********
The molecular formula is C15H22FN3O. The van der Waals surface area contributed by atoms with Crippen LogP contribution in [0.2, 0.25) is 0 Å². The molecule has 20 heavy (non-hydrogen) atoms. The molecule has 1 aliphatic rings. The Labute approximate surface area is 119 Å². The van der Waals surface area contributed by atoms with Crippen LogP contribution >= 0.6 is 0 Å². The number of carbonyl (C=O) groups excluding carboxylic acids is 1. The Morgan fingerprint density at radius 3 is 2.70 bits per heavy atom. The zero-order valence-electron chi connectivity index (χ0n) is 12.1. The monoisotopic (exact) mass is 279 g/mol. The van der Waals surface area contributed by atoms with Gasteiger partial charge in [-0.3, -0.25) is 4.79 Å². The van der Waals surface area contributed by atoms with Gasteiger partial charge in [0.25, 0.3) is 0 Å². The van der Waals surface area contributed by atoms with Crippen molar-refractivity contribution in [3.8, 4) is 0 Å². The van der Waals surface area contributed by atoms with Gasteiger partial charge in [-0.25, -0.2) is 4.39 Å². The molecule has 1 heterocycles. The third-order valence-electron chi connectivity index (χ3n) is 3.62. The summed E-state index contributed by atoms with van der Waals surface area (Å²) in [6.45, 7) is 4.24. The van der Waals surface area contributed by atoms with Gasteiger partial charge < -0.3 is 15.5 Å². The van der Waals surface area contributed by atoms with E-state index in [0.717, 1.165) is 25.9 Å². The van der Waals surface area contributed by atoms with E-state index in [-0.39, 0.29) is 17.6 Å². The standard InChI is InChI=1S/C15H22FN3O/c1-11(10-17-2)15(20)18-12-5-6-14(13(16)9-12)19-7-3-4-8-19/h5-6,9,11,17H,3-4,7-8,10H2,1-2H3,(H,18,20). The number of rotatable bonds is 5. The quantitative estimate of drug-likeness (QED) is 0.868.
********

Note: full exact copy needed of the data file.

The molecular formula is C15H22FN3O. The van der Waals surface area contributed by atoms with Crippen LogP contribution in [0.2, 0.25) is 0 Å². The molecule has 20 heavy (non-hydrogen) atoms. The molecule has 1 aliphatic rings. The Labute approximate surface area is 119 Å². The van der Waals surface area contributed by atoms with Crippen LogP contribution >= 0.6 is 0 Å². The number of carbonyl (C=O) groups excluding carboxylic acids is 1. The Morgan fingerprint density at radius 3 is 2.70 bits per heavy atom. The zero-order valence-electron chi connectivity index (χ0n) is 12.1. The monoisotopic (exact) mass is 279 g/mol. The van der Waals surface area contributed by atoms with Gasteiger partial charge in [-0.3, -0.25) is 4.79 Å². The van der Waals surface area contributed by atoms with Gasteiger partial charge in [0.25, 0.3) is 0 Å². The van der Waals surface area contributed by atoms with Crippen molar-refractivity contribution in [3.8, 4) is 0 Å². The van der Waals surface area contributed by atoms with Gasteiger partial charge in [-0.25, -0.2) is 4.39 Å². The molecule has 1 heterocycles. The third-order valence-electron chi connectivity index (χ3n) is 3.62. The summed E-state index contributed by atoms with van der Waals surface area (Å²) in [6.45, 7) is 4.24. The van der Waals surface area contributed by atoms with Gasteiger partial charge < -0.3 is 15.5 Å². The van der Waals surface area contributed by atoms with E-state index in [0.717, 1.165) is 25.9 Å². The van der Waals surface area contributed by atoms with E-state index in [-0.39, 0.29) is 17.6 Å². The standard InChI is InChI=1S/C15H22FN3O/c1-11(10-17-2)15(20)18-12-5-6-14(13(16)9-12)19-7-3-4-8-19/h5-6,9,11,17H,3-4,7-8,10H2,1-2H3,(H,18,20). The number of rotatable bonds is 5. The quantitative estimate of drug-likeness (QED) is 0.868.